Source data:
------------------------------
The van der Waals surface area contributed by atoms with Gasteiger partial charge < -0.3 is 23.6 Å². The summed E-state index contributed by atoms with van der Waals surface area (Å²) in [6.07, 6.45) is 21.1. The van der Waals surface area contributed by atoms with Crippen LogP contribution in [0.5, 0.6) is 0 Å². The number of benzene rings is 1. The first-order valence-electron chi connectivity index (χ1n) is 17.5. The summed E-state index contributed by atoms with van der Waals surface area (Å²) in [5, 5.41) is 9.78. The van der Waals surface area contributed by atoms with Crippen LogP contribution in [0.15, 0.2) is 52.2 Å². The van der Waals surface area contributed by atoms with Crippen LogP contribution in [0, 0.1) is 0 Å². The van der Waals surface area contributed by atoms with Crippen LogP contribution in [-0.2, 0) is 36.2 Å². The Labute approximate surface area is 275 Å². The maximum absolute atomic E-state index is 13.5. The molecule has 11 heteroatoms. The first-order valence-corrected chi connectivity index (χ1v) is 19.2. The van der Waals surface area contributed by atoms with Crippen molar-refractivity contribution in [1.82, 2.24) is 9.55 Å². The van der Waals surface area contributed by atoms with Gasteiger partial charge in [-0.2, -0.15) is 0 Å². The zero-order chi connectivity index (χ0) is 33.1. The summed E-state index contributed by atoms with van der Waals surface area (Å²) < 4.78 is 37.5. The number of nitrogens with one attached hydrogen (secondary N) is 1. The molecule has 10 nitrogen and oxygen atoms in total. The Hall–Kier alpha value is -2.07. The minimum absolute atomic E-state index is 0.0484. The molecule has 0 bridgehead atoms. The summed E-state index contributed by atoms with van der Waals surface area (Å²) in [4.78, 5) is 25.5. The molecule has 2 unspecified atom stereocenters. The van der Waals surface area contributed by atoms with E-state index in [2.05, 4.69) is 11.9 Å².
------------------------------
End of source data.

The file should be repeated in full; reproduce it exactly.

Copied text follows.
The van der Waals surface area contributed by atoms with Gasteiger partial charge < -0.3 is 23.6 Å². The summed E-state index contributed by atoms with van der Waals surface area (Å²) in [6.07, 6.45) is 21.1. The van der Waals surface area contributed by atoms with Crippen LogP contribution in [0.5, 0.6) is 0 Å². The number of benzene rings is 1. The first-order valence-electron chi connectivity index (χ1n) is 17.5. The summed E-state index contributed by atoms with van der Waals surface area (Å²) in [5, 5.41) is 9.78. The van der Waals surface area contributed by atoms with Crippen LogP contribution in [0.15, 0.2) is 52.2 Å². The van der Waals surface area contributed by atoms with Crippen LogP contribution in [0, 0.1) is 0 Å². The van der Waals surface area contributed by atoms with Crippen LogP contribution in [-0.2, 0) is 36.2 Å². The Labute approximate surface area is 275 Å². The maximum absolute atomic E-state index is 13.5. The molecule has 11 heteroatoms. The first-order valence-corrected chi connectivity index (χ1v) is 19.2. The van der Waals surface area contributed by atoms with Crippen molar-refractivity contribution in [1.82, 2.24) is 9.55 Å². The van der Waals surface area contributed by atoms with Gasteiger partial charge in [-0.2, -0.15) is 0 Å². The zero-order chi connectivity index (χ0) is 33.1. The summed E-state index contributed by atoms with van der Waals surface area (Å²) < 4.78 is 37.5. The number of nitrogens with one attached hydrogen (secondary N) is 1. The molecule has 10 nitrogen and oxygen atoms in total. The Hall–Kier alpha value is -2.07. The minimum absolute atomic E-state index is 0.0484. The molecule has 0 bridgehead atoms. The summed E-state index contributed by atoms with van der Waals surface area (Å²) in [4.78, 5) is 25.5. The molecule has 2 unspecified atom stereocenters. The van der Waals surface area contributed by atoms with E-state index in [2.05, 4.69) is 11.9 Å².